– Never show the underside of your foot to another human being
    – When you walk past somebody bend down a little and hold your right hand down


In Sumba, there is always something to celebrate somewhere. Celebrating and inviting more people than necessary is part of their culture. You need not necessarily attend a big festival or ceremony. If you know a little Bahasa Indonesia, it is the little encounters that we as foreigners remember for a long time.

But you will also remember the negative aspects: the origin of the festivals and the way they are celebrated according to the Marapu religion. At most festivals water buffalos, cattle, pigs, and chickens are ritually killed. For the animals this means a slow, painful end. Pigs are thrown half dead into the fire. While water buffalos die quietly, the squeals of the pigs are almost unbearable.

The religion of the participants is not important for a ceremony, everybody is welcome. People are very considerate with Muslims, some ritual killings are carried out according to Islamic rite or even a goat is added if only pigs are sacrificed.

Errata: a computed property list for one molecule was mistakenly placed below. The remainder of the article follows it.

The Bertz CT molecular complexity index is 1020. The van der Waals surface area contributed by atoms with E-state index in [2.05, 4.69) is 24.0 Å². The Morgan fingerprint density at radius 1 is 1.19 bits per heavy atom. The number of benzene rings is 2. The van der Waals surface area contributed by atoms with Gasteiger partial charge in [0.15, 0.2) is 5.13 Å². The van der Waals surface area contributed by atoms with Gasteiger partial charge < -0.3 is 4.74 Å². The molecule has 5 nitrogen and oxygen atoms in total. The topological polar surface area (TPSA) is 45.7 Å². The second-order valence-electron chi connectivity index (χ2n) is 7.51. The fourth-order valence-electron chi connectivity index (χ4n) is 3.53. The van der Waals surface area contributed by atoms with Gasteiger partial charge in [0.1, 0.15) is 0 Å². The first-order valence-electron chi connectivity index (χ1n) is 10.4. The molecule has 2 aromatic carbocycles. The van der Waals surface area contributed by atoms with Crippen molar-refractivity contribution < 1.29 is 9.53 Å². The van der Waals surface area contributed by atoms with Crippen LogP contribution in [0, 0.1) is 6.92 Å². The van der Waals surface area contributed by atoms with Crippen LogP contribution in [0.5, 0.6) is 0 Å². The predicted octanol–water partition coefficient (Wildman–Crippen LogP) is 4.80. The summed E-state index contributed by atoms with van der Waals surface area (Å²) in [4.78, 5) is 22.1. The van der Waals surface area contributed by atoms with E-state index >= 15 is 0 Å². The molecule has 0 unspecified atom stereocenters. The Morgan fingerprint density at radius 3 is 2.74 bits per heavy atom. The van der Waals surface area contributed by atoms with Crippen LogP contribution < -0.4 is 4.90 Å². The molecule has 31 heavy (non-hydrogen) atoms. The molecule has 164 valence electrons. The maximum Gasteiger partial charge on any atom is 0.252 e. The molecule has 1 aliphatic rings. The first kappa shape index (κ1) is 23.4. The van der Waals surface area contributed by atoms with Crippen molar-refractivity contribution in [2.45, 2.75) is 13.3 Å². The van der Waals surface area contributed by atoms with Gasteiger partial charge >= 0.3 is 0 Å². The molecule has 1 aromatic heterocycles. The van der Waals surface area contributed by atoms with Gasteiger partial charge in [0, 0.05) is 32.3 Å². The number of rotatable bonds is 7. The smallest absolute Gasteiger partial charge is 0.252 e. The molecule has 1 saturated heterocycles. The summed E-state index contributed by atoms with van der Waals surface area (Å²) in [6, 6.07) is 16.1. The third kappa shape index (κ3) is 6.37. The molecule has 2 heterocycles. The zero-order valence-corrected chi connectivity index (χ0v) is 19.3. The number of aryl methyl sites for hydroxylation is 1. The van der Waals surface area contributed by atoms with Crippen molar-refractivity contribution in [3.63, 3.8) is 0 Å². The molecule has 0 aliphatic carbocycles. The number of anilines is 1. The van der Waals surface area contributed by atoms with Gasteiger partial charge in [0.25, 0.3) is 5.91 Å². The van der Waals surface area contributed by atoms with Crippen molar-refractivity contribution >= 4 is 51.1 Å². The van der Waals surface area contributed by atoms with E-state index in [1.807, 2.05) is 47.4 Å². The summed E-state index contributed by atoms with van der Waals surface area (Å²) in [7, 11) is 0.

Here is a selection of celebrations:

Wulla Poddu = bitter Month

Each year, between the last full moon in October and the last full moon in November, some Sumbanese tribes celebrate the Wulla Poddu ceremony. The main ceremonial event is at the end of the first week. Wulla Poddu means a bitter month. Wulla Poddu is a kind of holy month comparable to Ramadan or Passion. During this month, there are certain prohibitions or taboos (no funerals, weddings, parties, topping-out ceremonies, eating dogs…). Wulla Poddu is associated with agriculture. It is the time for giving thanks to the Marapu before the next planting season begins. Land, crops, livestock, and good efforts are blessed by the Marapu. There are about a dozen different rituals that are part of the Wulla Poddu. More detailed information can be found via the link site in the dissertation of Elvira Rothe.